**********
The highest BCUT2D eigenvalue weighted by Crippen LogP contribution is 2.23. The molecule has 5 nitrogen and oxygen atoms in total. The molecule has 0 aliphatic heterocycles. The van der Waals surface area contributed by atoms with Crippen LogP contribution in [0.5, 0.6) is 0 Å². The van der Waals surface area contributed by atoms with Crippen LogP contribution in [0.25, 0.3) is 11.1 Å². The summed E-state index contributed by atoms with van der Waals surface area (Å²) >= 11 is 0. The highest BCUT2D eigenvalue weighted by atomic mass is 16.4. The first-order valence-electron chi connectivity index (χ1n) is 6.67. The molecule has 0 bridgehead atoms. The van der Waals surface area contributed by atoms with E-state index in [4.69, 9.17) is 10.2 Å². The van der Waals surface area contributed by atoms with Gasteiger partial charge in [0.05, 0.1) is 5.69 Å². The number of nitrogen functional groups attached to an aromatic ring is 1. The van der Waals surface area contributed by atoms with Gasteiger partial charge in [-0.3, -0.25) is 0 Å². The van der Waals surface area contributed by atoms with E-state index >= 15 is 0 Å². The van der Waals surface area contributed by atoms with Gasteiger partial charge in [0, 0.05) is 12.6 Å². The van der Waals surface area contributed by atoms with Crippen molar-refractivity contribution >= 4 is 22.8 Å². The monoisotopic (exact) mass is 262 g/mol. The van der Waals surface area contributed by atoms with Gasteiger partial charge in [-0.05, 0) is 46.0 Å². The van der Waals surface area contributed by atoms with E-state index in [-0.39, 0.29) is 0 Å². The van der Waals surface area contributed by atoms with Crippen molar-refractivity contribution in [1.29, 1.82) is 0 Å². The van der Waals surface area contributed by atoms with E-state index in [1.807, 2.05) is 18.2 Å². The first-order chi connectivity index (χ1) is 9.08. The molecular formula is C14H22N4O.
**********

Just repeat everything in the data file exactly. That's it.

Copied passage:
The highest BCUT2D eigenvalue weighted by Crippen LogP contribution is 2.23. The molecule has 5 nitrogen and oxygen atoms in total. The molecule has 0 aliphatic heterocycles. The van der Waals surface area contributed by atoms with Crippen LogP contribution in [0.5, 0.6) is 0 Å². The van der Waals surface area contributed by atoms with Crippen LogP contribution in [0.25, 0.3) is 11.1 Å². The summed E-state index contributed by atoms with van der Waals surface area (Å²) >= 11 is 0. The highest BCUT2D eigenvalue weighted by atomic mass is 16.4. The first-order valence-electron chi connectivity index (χ1n) is 6.67. The molecule has 0 bridgehead atoms. The van der Waals surface area contributed by atoms with E-state index in [4.69, 9.17) is 10.2 Å². The van der Waals surface area contributed by atoms with Gasteiger partial charge in [0.05, 0.1) is 5.69 Å². The number of nitrogen functional groups attached to an aromatic ring is 1. The van der Waals surface area contributed by atoms with Gasteiger partial charge in [-0.3, -0.25) is 0 Å². The van der Waals surface area contributed by atoms with E-state index >= 15 is 0 Å². The van der Waals surface area contributed by atoms with Gasteiger partial charge in [0, 0.05) is 12.6 Å². The van der Waals surface area contributed by atoms with Crippen molar-refractivity contribution >= 4 is 22.8 Å². The monoisotopic (exact) mass is 262 g/mol. The van der Waals surface area contributed by atoms with Gasteiger partial charge in [-0.05, 0) is 46.0 Å². The van der Waals surface area contributed by atoms with E-state index in [-0.39, 0.29) is 0 Å². The van der Waals surface area contributed by atoms with Crippen molar-refractivity contribution in [1.29, 1.82) is 0 Å². The van der Waals surface area contributed by atoms with E-state index in [1.807, 2.05) is 18.2 Å². The first-order chi connectivity index (χ1) is 9.08. The molecular formula is C14H22N4O.